5th If You Cough, Sneeze, Sigh, or Yawn, do it not Loud but Privately; and Speak not in your Yawning, but put Your handkercheif or Hand before your face and turn aside.

6th Sleep not when others Speak, Sit not when others stand, Speak not when you Should hold your Peace, walk not on when others Stop.

14th Turn not your Back to others especially in Speaking, Jog not the Table or Desk on which Another reads or writes, lean not upon any one.

15th Keep your Nails clean and Short, also your Hands and Teeth Clean yet without Shewing any great Concern for them.

18th Read no Letters, Books, or Papers in Company but when there is a Necessity for the doing of it you must ask leave: come not near the Books or Writings of Another so as to read them unless desired or give your opinion of them unask’d also look not nigh when another is writing a Letter.

25th Superfluous Complements and all Affectation of Ceremonie are to be avoided, yet where due they are not to be Neglected.

26th In Pulling off your Hat to Persons of Distinction, as Noblemen, Justices, Churchmen &c make a Reverence, bowing more or less according to the Custom of the Better Bred, and Quality of the Person. Amongst your equals expect not always that they Should begin with you first, but to Pull off the Hat when there is no need is Affectation, in the Manner of Saluting and resaluting in words keep to the most usual Custom.

35th Let your Discourse with Men of Business be Short and Comprehensive.

40th Strive not with your Superiers in argument, but always Submit your Judgment to others with Modesty.

41st Undertake not to Teach your equal in the art himself Proffesses; it Savours of arrogancy.

62d Speak not of doleful Things in a Time of Mirth or at the Table; Speak not of Melancholy Things as Death and Wounds, and if others Mention them Change if you can the Discourse tell not your Dreams, but to your intimate Friend.

74th When Another Speaks be attentive your Self and disturb not the Audience if any hesitate in his Words help him not nor Prompt him without desired, Interrupt him not, nor Answer him till his Speech be ended.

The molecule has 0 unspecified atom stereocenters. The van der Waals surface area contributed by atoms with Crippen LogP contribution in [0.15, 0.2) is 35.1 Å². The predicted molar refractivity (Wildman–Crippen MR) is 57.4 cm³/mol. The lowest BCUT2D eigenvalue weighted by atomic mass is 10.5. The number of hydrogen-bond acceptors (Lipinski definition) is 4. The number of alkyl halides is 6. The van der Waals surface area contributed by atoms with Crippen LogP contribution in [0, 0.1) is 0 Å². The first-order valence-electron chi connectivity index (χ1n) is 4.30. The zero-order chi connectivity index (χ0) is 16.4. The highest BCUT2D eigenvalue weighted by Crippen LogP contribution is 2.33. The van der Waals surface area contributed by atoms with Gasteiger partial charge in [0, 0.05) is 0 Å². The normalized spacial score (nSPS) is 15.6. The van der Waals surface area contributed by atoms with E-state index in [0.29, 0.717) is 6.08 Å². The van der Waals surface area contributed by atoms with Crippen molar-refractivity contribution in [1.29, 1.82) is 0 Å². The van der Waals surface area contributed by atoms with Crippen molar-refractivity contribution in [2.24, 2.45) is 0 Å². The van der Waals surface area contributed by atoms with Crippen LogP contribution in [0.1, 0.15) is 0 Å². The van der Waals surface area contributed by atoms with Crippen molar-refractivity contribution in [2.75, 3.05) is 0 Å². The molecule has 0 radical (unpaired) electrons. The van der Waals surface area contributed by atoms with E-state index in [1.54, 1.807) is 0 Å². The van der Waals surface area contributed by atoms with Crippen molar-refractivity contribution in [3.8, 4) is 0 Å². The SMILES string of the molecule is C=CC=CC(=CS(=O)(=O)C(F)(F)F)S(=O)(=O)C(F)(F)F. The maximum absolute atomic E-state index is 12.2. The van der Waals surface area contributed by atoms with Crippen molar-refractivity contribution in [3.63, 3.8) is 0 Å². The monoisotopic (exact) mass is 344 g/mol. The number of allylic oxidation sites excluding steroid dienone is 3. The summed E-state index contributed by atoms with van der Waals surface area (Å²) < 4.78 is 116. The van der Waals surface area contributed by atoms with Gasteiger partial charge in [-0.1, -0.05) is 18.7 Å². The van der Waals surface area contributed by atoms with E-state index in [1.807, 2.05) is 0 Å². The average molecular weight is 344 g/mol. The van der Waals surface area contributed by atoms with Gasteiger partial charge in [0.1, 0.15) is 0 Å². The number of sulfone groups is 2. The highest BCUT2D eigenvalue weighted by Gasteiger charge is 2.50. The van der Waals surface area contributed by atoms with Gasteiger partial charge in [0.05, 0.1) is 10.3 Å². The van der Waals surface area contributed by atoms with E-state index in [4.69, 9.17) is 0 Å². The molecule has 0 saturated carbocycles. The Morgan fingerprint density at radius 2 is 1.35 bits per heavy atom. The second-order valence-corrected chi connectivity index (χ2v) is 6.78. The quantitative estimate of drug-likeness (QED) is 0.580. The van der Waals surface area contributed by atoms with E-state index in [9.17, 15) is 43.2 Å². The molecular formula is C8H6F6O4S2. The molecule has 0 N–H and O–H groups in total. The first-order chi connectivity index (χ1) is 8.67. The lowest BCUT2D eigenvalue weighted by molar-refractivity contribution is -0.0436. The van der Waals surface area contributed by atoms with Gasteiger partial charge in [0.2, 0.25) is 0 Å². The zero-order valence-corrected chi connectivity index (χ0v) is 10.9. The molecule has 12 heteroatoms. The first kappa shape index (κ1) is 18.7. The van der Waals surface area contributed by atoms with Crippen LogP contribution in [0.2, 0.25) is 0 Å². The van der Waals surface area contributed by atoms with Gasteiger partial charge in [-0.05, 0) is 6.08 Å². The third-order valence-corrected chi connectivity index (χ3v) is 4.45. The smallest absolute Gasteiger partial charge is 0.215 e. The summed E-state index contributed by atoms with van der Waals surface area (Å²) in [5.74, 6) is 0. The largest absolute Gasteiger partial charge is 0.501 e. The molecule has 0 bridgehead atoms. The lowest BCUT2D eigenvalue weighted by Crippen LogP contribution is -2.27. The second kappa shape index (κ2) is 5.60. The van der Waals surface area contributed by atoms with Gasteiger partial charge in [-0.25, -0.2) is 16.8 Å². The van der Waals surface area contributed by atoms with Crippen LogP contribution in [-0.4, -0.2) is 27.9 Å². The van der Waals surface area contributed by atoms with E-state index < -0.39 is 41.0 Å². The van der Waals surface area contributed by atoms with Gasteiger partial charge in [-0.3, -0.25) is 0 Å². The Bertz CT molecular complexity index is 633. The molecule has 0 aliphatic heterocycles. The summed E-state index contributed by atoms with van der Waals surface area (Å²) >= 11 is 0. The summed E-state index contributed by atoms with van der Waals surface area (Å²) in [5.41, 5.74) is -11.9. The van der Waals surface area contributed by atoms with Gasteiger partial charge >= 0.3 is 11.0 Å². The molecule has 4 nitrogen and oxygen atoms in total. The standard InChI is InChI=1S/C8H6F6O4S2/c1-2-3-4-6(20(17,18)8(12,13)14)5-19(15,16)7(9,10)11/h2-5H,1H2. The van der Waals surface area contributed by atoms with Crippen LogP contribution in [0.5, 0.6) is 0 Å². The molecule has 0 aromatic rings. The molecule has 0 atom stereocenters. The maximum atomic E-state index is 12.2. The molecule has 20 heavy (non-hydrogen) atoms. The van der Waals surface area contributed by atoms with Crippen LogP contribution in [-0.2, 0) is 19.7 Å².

76th While you are talking, Point not with your Finger at him of Whom you Discourse nor Approach too near him to whom you talk especially to his face.

77th Treat with men at fit Times about Business & Whisper not in the Company of Others.

79th Be not apt to relate News if you know not the truth thereof. In Discoursing of things you Have heard Name not your Author always A Secret Discover not.

81st Be not Curious to Know the Affairs of Others neither approach those that Speak in Private.

82d undertake not what you cannot perform but be carefull to keep your promise.

83d when you deliver a matter do it without passion & with discretion, however mean the person be you do it too.

84th When your Superiours talk to any Body hearken not neither Speak nor Laugh

Tomorrow,  Meeting & Conference Etiquette   Rita Bay

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Mistakes Men Make

     Although manners maven Emily Post died in 1960, her legacy continues on the internet. answers just about any question you could imagine in an encyclopedia of articles on etiquette.  The site is operated by Emily’s descendents as part of The Emily Post Institute.

Peter Post